One means by which the Dahls are looking to give to affected locals is through the burnt trees that will soon be falling on their ranch, some of which can be used as winter firewood. Others will be milled to create beautiful ‘blued’ lumber – Jody explains: “When our ponderosa pine trees burn, it creates a beautiful ‘blueing’ effect to the lumber, which can be used for building indoor and outdoor furniture.”
Jody and neighbor Fred teamed up with other volunteers to battle the fire - and they won
The smoke cloud’s silver lining“’What’s hard on people, is good for the land’ – that’s really a difficult thing to swallow,” says Jody. While the fire caused mass devastation to so many in the area, just as the widespread wildfires continue to do further south in Colorado, such a blaze is actually a blessing for the land and its ecosystem.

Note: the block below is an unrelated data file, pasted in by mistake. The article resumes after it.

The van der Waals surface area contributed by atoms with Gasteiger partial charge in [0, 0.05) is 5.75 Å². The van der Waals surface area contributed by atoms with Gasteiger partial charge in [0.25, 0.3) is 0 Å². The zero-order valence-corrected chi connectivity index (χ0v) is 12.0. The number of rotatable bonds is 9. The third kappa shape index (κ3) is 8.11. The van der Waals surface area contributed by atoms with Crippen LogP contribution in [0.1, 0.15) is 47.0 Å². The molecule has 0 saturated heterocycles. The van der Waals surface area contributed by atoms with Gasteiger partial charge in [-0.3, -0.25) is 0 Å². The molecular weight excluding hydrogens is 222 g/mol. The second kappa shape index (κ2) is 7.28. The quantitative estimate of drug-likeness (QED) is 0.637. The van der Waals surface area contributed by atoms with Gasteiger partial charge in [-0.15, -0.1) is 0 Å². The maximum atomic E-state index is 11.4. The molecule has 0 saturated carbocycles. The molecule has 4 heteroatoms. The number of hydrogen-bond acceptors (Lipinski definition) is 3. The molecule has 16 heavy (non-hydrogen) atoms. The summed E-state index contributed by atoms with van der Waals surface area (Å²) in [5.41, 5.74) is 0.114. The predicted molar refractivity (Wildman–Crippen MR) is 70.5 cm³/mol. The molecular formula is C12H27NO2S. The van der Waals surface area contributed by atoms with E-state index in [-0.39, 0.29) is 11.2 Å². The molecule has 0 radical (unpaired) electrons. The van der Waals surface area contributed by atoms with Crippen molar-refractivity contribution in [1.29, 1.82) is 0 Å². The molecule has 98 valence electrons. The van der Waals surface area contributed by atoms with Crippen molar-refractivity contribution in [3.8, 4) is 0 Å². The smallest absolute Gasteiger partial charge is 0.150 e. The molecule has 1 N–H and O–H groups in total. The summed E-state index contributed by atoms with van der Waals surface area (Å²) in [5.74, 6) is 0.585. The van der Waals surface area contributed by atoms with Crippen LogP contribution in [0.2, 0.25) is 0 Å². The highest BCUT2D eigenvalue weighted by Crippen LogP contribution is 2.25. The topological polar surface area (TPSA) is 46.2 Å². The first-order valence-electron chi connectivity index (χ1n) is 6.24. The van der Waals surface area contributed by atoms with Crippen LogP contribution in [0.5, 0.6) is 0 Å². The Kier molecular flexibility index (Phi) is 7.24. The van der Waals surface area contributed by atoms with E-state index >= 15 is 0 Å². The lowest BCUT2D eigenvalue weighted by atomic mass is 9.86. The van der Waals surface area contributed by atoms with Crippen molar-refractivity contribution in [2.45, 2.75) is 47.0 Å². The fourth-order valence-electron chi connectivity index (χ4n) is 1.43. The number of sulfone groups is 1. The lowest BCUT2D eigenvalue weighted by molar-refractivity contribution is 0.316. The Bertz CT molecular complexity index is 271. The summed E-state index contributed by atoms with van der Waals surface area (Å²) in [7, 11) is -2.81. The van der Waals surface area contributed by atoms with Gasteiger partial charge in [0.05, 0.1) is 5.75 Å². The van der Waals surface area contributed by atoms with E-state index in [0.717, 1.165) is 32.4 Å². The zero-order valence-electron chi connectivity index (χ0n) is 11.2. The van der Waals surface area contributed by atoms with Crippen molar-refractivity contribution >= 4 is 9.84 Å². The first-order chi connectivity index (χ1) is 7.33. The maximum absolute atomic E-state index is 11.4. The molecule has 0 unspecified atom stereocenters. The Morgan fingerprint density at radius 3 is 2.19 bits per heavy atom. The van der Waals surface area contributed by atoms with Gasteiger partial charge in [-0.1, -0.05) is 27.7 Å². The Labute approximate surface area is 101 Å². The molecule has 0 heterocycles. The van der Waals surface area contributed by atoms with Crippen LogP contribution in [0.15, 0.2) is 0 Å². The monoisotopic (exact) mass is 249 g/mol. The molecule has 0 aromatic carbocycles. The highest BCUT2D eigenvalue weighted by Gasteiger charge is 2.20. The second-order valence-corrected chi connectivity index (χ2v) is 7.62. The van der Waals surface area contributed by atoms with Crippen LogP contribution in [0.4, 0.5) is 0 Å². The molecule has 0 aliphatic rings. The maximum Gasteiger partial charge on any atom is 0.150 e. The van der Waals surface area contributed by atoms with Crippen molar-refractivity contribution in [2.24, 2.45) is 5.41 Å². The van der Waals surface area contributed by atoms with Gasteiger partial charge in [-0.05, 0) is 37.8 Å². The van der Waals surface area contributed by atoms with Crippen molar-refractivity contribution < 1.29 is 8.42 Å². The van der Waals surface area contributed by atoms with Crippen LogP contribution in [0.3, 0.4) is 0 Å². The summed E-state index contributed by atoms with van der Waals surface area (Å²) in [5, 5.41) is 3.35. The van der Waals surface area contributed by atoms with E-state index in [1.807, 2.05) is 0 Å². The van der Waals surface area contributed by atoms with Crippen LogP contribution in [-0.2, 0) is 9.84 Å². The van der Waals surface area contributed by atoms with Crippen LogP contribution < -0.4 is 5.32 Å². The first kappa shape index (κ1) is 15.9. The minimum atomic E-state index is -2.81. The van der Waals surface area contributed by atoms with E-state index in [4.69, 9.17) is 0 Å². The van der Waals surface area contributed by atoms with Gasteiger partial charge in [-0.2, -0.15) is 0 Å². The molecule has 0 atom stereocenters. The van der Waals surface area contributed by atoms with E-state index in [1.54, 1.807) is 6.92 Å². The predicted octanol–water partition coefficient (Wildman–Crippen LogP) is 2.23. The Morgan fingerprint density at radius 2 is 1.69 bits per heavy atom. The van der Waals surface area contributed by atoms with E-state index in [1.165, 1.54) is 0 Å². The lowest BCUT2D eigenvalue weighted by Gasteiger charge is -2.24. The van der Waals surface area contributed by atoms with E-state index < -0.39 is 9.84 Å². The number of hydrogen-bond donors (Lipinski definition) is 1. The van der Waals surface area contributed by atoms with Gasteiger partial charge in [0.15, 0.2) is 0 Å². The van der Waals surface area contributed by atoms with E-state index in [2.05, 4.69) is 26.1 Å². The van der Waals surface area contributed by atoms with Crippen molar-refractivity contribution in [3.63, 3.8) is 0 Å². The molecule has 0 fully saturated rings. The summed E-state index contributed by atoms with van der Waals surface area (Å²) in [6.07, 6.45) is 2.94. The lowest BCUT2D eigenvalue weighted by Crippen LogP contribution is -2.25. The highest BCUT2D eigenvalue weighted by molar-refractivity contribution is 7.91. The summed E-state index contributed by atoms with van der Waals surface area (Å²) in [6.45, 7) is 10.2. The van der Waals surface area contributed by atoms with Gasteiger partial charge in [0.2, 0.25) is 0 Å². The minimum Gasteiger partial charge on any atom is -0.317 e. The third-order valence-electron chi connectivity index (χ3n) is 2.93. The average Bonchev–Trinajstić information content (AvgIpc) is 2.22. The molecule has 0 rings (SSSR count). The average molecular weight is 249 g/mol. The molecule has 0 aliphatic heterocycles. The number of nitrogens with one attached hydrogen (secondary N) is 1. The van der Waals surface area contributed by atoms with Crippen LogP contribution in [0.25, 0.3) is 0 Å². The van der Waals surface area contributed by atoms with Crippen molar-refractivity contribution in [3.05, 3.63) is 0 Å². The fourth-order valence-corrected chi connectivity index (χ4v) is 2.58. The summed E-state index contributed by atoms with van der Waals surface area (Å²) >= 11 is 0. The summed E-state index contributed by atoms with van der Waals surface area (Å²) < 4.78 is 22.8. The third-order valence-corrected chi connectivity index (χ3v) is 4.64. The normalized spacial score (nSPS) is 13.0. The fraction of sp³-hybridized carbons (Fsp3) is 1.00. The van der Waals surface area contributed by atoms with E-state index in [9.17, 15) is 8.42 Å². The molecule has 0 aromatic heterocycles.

“We actually periodically light contained fires ourselves that measure five or six acres, to encourage regeneration of grass and trees. It’s so good for the land to cleanse itself this way – getting rid of ‘duff’ undertrees that prevent healthy grasses growing and allowing new, fresh growth to occur,” she explains. “In two years, the areas of the land that burned will be so lush and beautiful. It’s just a shame that it has to be so tough on individuals.”
By Mel Rutherford